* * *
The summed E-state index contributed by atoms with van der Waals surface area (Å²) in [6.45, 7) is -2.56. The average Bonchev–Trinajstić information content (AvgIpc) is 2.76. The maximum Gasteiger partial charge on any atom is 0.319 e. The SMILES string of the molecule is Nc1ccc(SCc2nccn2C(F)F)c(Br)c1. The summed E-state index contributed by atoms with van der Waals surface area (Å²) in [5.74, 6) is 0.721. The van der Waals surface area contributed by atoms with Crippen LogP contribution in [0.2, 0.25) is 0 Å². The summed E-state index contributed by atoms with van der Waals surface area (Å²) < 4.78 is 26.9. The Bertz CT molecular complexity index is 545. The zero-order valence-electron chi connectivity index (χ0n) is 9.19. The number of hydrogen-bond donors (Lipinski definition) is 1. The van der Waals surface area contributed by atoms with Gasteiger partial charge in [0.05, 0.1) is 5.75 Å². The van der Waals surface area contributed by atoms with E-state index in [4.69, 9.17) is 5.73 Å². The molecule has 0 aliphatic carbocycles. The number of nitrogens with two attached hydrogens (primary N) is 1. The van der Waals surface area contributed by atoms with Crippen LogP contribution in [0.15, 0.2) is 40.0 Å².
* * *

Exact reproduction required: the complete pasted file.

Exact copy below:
The summed E-state index contributed by atoms with van der Waals surface area (Å²) in [6.45, 7) is -2.56. The average Bonchev–Trinajstić information content (AvgIpc) is 2.76. The maximum Gasteiger partial charge on any atom is 0.319 e. The SMILES string of the molecule is Nc1ccc(SCc2nccn2C(F)F)c(Br)c1. The summed E-state index contributed by atoms with van der Waals surface area (Å²) in [5.74, 6) is 0.721. The van der Waals surface area contributed by atoms with Crippen LogP contribution in [0.2, 0.25) is 0 Å². The summed E-state index contributed by atoms with van der Waals surface area (Å²) < 4.78 is 26.9. The Bertz CT molecular complexity index is 545. The zero-order valence-electron chi connectivity index (χ0n) is 9.19. The number of hydrogen-bond donors (Lipinski definition) is 1. The van der Waals surface area contributed by atoms with Gasteiger partial charge in [0.05, 0.1) is 5.75 Å². The van der Waals surface area contributed by atoms with E-state index in [4.69, 9.17) is 5.73 Å². The molecule has 0 aliphatic carbocycles. The number of nitrogens with two attached hydrogens (primary N) is 1. The van der Waals surface area contributed by atoms with Crippen LogP contribution in [0.15, 0.2) is 40.0 Å².